Kerala, also known as God’s own country truly justifies its title owing to its rich natural beauty as well as cultural and traditional values. The cultural pillars of Kerala stand on the strong foundation of beliefs and respect for the past. These ethics are reflected beautifully in the architectural language of Kerala. While growing with the changing times, architecture in Kerala has always looked back to the vernacular techniques for designing exquisite structures. This is what has helped Kerala in maintaining an architectural language throughout the ages.
The vernacular architecture of any place is derived from the beneficial aspects of the climate while reducing the impact of extreme weather conditions. The warm and humid climate significantly affects the skyline of Kerala. The climatic responsive design is achieved by imbibing passive control systems and thus ensuring user comfort. Principles of Kerala architecture are based on Vastu Shastra (the science of architecture and planning) and Thachu Shastra (the science of carpentry) which are quite distinctive due to their features.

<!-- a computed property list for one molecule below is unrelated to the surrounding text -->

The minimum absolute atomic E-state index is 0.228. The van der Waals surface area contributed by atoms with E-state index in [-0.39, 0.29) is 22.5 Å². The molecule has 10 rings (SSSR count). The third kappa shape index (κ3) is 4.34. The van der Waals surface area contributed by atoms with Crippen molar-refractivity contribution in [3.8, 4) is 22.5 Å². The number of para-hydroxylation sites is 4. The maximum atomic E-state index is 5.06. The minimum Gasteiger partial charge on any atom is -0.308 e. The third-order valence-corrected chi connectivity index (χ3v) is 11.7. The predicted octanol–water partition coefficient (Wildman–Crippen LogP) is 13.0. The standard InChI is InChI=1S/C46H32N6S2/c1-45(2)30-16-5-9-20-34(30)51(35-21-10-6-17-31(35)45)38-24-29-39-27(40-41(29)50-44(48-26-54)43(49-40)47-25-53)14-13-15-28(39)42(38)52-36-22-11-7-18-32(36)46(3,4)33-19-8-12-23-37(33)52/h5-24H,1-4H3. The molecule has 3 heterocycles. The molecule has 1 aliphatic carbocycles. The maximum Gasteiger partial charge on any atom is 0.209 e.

Therefore, it is important that while designing in Kerala, the building should take context from the traditional practices to put them into modern use. A continuous and consistent attempt should be made to design perfect contextual designs that are environmentally friendly. We have mentioned some of the design guidelines which should be considered while designing in Kerala:
1. Orientation and planning | Architecture in Kerala
Owing to the hot and humid climate of Kerala, the orientation of a building is a major deciding factor.
- The building should be facing the prevailing winds and not the sun to maintain cross-ventilation at all times.
- The East and west façade should be least exposed to the sun. It is advised to plant dense trees for shading
- The juxtaposition of open and closed spaces in a way to allow a continuous flow of air